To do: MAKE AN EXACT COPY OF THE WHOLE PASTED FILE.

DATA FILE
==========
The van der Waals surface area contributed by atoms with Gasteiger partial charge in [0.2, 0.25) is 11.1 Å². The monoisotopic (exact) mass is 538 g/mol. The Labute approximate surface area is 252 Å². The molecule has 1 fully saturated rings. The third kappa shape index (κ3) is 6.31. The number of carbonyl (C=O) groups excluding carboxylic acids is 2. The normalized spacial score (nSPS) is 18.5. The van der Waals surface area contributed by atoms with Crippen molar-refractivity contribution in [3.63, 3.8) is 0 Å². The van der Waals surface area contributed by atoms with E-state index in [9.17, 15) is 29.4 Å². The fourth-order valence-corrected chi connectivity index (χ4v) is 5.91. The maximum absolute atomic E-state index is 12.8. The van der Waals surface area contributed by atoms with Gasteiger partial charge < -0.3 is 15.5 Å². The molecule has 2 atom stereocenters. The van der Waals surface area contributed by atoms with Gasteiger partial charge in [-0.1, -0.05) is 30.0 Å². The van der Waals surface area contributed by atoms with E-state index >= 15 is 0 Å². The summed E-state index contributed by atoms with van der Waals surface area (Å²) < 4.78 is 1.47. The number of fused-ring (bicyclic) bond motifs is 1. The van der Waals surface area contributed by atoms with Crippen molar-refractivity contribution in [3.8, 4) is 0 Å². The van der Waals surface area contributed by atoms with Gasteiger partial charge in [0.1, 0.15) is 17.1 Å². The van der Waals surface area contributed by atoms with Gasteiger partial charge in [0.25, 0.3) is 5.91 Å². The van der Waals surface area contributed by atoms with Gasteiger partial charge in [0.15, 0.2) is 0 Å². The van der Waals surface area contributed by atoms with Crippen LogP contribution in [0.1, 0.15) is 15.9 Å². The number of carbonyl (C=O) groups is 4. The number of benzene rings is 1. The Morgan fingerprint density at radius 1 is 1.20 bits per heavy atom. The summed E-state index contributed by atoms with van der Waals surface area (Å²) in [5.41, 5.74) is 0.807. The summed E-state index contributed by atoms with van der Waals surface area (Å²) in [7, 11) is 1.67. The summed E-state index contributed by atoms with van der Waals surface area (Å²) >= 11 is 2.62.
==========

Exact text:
The van der Waals surface area contributed by atoms with Gasteiger partial charge in [0.2, 0.25) is 11.1 Å². The monoisotopic (exact) mass is 538 g/mol. The Labute approximate surface area is 252 Å². The molecule has 1 fully saturated rings. The third kappa shape index (κ3) is 6.31. The number of carbonyl (C=O) groups excluding carboxylic acids is 2. The normalized spacial score (nSPS) is 18.5. The van der Waals surface area contributed by atoms with Crippen molar-refractivity contribution in [3.63, 3.8) is 0 Å². The van der Waals surface area contributed by atoms with E-state index in [9.17, 15) is 29.4 Å². The fourth-order valence-corrected chi connectivity index (χ4v) is 5.91. The maximum absolute atomic E-state index is 12.8. The van der Waals surface area contributed by atoms with Gasteiger partial charge < -0.3 is 15.5 Å². The molecule has 2 atom stereocenters. The van der Waals surface area contributed by atoms with Gasteiger partial charge in [-0.1, -0.05) is 30.0 Å². The van der Waals surface area contributed by atoms with E-state index >= 15 is 0 Å². The summed E-state index contributed by atoms with van der Waals surface area (Å²) < 4.78 is 1.47. The number of fused-ring (bicyclic) bond motifs is 1. The van der Waals surface area contributed by atoms with Crippen molar-refractivity contribution in [3.8, 4) is 0 Å². The van der Waals surface area contributed by atoms with Gasteiger partial charge in [0.1, 0.15) is 17.1 Å². The van der Waals surface area contributed by atoms with Gasteiger partial charge in [0.25, 0.3) is 5.91 Å². The van der Waals surface area contributed by atoms with Gasteiger partial charge in [0.15, 0.2) is 0 Å². The van der Waals surface area contributed by atoms with Crippen LogP contribution in [0.1, 0.15) is 15.9 Å². The number of carbonyl (C=O) groups is 4. The number of benzene rings is 1. The Morgan fingerprint density at radius 1 is 1.20 bits per heavy atom. The summed E-state index contributed by atoms with van der Waals surface area (Å²) in [5.41, 5.74) is 0.807. The summed E-state index contributed by atoms with van der Waals surface area (Å²) in [7, 11) is 1.67. The summed E-state index contributed by atoms with van der Waals surface area (Å²) >= 11 is 2.62.